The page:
Once upon a time my coach has asked me to write down three things I am grateful for in a gratitude journal. She wanted me to do this daily for a month and then provide feedback.
There was not ONE thing in my life to be grateful for and the whole task seemed like a complete waste of time. I was not impressed. I had experienced no gratitude at that point and was feeling more like a victim of the circumstances.
I’ve had a gratitude journal for several years now. I could easily fill several pages with everything I am grateful for in my life.
So, what has changed and what is the point of this task?
Our mind is built to focus on the negative. This is why we have survived – our brain had to remember all the dangerous things that could kill us back in the day to make sure we avoid them in the future.
Today we do not need to save ourselves from wild animals. However, the Negativity bias from those days is still there haunting us. The danger of such thinking is that it is a lot easier to focus on negative, than the positive things in your life.
Focusing on the survival is very opposite to living a vibrant, thriving life that you deserve. So you have to teach your brain how to do this with a help of gratitude journal
What does science say about gratitude?
Gratitude journal is known to have the following “side effects”, according to science:
- better quality of sleep
- improved physical performance
- decrease in painful symptoms
- feeling better about yourself
- improved interpersonal relationships
What does a gratitude journal look like?
You don’t need a book. You can write your gratitudes on a piece of paper and throw it out, if it is something very personal. The most important thing is that you do this regularly, at least in the beginning. I prefer to have a diary – this way you will be able to see the progress you are making.
What matters is that you actually write this down as opposed to typing. Use your hand to physically pull words out of your head onto the paper. The process of writing has been know to have therapeutic and meditative effects. This is because when we write, we switch to the creative part of our brain. This part is rarely used nowadays, when we have the machines do everything for us.
Four key points to remember when writing your gratitude journal.
- Do it daily (at least in the beginning). Once you turn it into a habit, you can choose a specific day to do this (Sunday morning, for example).
- Use pen and paper. After a certain time, you may be able to switch to thoughts of gratitude. For example, I love to incorporate gratitude thoughts into my meditations. But I have spent a lot of time practicing the “muscle” of actually writing things down.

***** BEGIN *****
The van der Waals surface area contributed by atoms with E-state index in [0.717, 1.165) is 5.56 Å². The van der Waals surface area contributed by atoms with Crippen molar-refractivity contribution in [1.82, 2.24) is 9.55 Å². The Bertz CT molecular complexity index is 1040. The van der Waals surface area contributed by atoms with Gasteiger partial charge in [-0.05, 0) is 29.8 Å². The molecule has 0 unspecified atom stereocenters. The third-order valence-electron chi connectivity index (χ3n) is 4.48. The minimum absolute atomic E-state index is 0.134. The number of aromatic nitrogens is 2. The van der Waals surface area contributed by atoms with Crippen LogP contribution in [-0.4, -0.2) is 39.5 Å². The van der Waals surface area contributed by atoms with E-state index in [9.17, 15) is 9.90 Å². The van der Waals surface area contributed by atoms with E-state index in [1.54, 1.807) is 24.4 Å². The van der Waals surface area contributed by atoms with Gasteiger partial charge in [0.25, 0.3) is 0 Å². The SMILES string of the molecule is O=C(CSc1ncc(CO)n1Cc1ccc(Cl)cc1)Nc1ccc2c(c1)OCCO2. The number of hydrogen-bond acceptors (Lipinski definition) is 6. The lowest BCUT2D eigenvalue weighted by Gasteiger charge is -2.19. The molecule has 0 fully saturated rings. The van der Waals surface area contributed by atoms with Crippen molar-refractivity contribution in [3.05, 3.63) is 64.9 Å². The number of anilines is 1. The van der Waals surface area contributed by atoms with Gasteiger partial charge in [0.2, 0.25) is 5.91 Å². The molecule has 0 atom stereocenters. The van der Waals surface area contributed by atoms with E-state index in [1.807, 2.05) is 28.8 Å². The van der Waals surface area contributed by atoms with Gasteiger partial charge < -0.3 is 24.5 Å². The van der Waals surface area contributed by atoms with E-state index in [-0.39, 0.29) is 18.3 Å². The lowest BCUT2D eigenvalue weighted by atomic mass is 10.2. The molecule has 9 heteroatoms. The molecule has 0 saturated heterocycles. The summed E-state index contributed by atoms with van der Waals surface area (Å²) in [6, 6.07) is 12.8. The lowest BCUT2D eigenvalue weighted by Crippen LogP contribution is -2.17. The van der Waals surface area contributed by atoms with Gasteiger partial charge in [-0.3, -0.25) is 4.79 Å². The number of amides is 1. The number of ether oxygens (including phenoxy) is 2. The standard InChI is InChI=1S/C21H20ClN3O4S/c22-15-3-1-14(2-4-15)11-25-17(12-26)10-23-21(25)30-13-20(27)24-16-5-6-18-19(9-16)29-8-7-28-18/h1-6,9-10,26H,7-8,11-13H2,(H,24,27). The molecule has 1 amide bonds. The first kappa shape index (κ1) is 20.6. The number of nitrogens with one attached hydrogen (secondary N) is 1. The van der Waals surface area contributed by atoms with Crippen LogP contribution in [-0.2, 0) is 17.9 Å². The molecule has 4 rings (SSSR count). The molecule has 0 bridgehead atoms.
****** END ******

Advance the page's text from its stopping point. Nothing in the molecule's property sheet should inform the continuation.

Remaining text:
- Do it at the same time. In the morning, before going to bed or during your coffee break – whatever suits you best. This will help you turn this into a ritual. Rituals have been shown to “ground” us and bring stability and peace into human lives.
- Write your journal in complete solitude and silence, turning off the sounds. Use headphones if you are in a space with noise where you find it hard to focus. Gift yourself these 5 – 10 minutes! You are your most valuable and precious asset.
How do you start writing gratitude (if nothing comes to mind)?
Valid question! Tim Ferriss, for example, advises beginners to focus on the following points:
- Relationships. Which people in your life you are grateful to have? You can turn to relatives, friends or colleagues. Which of these people were the best Teachers for you and which qualities do they possess that you admire and respect?
- Current opportunities. What are you looking forward to in your day/life? Is there something you are a little better at today than yesterday (failing, for example!)? What are the things or qualities you appreciate in yourself, such as health? What are some of the physical qualities? Your hair, for example.
- Past opportunities. Are you grateful for the education and life lessons you have had in your life? Your past job, dinner you had last night or the chance to have a cup of tea in peace?
- Something else. What is amazing about living where you are living? The country or the city or even the park you walk through every day? A picture or an item which is right in front of you that brings you joy?
If you really don’t know where to start with the gratitude journal, I can give you some of my personal points:
- Warm bed and a roof over my head
- Food and water
- Hands, feet, legs and eyes to enjoy the beauty of the world I live in
- A teacup, gifted to me by my grandmother. I am drinking from it right now while writing this article.
- Beautiful day outside in my favourite city
- My headache is gone (I had one yesterday)
- I love every member of my family dearly and I am grateful to have them in my life
- I really love and value my friendships. Each of my friends is an example of everything that is possible in life.
- I am grateful for people who push me to be better. Even if it is so hard.
- Waking up early and witnessing a beautiful sunrise this morning.
- Having the opportunity to do what I love and enjoy. I love my job!
- Being grateful for you reading this right now. Thank you 💚
PS If you have questions about this article or need help with writing a gratitude journal, drop me a line on firstname.lastname@example.org.